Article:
Canine tracheal collapse

J Small Anim Pract. 2016 Jan;57(1):9-17. doi: 10.1111/jsap.12436.


Tracheal collapse occurs most commonly in middle-aged, small breed dogs. Clinical signs are usually proportional to the degree of collapse, ranging from mild airway irritation and paroxysmal coughing to respiratory distress and dyspnoea. Diagnosis is made by documenting dynamic airway collapse with radiographs, bronchoscopy or fluoroscopy. Most dogs respond well to medical management and treatment of any concurrent comorbidities. Surgical intervention may need to be considered in dogs that do not respond or have respiratory compromise. A variety of surgical techniques have been reported although extraluminal ring prostheses or intraluminal stenting are the most commonly used. Both techniques have numerous potential complications and require specialised training and experience but are associated with good short- and long-term outcomes.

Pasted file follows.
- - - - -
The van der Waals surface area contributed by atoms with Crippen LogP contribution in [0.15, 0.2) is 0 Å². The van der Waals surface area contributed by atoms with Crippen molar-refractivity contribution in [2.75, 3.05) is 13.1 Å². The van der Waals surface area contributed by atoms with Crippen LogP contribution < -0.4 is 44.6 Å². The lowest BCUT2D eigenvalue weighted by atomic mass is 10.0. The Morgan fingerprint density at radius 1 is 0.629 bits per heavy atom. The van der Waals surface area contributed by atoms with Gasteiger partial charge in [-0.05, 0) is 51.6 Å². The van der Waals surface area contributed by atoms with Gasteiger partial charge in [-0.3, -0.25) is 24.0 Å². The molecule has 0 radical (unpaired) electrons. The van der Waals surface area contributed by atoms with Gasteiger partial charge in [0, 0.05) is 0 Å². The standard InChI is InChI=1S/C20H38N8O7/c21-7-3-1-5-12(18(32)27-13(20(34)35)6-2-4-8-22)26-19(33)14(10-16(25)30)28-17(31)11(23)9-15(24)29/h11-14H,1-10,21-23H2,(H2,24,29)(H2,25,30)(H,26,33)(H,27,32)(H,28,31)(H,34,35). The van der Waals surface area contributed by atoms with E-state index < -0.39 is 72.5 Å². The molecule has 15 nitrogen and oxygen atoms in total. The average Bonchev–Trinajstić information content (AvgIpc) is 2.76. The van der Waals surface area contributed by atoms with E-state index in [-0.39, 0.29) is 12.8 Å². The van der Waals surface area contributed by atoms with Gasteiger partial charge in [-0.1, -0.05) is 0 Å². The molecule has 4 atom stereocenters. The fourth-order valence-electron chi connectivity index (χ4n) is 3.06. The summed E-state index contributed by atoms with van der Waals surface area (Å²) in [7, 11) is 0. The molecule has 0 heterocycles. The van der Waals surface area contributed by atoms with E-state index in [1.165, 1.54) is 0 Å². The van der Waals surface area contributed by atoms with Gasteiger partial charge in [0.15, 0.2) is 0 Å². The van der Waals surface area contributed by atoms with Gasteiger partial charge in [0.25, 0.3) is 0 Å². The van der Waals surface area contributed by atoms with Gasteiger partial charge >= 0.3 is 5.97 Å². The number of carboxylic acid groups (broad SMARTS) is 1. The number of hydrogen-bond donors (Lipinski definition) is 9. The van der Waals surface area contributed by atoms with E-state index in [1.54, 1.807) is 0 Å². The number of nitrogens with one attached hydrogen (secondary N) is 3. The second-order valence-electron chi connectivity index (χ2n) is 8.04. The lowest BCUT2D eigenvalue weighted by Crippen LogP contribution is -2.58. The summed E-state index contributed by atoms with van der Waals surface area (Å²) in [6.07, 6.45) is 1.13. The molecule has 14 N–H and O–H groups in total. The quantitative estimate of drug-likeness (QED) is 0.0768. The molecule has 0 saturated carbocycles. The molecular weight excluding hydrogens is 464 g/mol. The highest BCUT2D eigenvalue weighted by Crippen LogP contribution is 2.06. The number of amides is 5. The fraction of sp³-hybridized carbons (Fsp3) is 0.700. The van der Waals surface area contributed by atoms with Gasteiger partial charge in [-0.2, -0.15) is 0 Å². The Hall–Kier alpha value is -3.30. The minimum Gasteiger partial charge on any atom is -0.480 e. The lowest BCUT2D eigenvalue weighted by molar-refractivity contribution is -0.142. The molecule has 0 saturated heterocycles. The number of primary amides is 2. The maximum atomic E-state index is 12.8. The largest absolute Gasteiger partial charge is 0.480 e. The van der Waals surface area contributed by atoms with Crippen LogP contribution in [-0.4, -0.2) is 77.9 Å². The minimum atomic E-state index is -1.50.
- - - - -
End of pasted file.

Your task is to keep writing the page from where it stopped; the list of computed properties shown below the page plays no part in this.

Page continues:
Publication types

  • Review

MeSH terms

  • Animals
  • Dog Diseases / diagnosis*
  • Dog Diseases / surgery
  • Dogs
  • Dyspnea / etiology
  • Dyspnea / veterinary
  • Fluoroscopy / veterinary
  • Laryngoscopy / veterinary
  • Prostheses and Implants / veterinary
  • Prosthesis Implantation / veterinary
  • Tracheal Stenosis / diagnosis
  • Tracheal Stenosis / surgery
  • Tracheal Stenosis / veterinary*
  • Tracheostomy / veterinary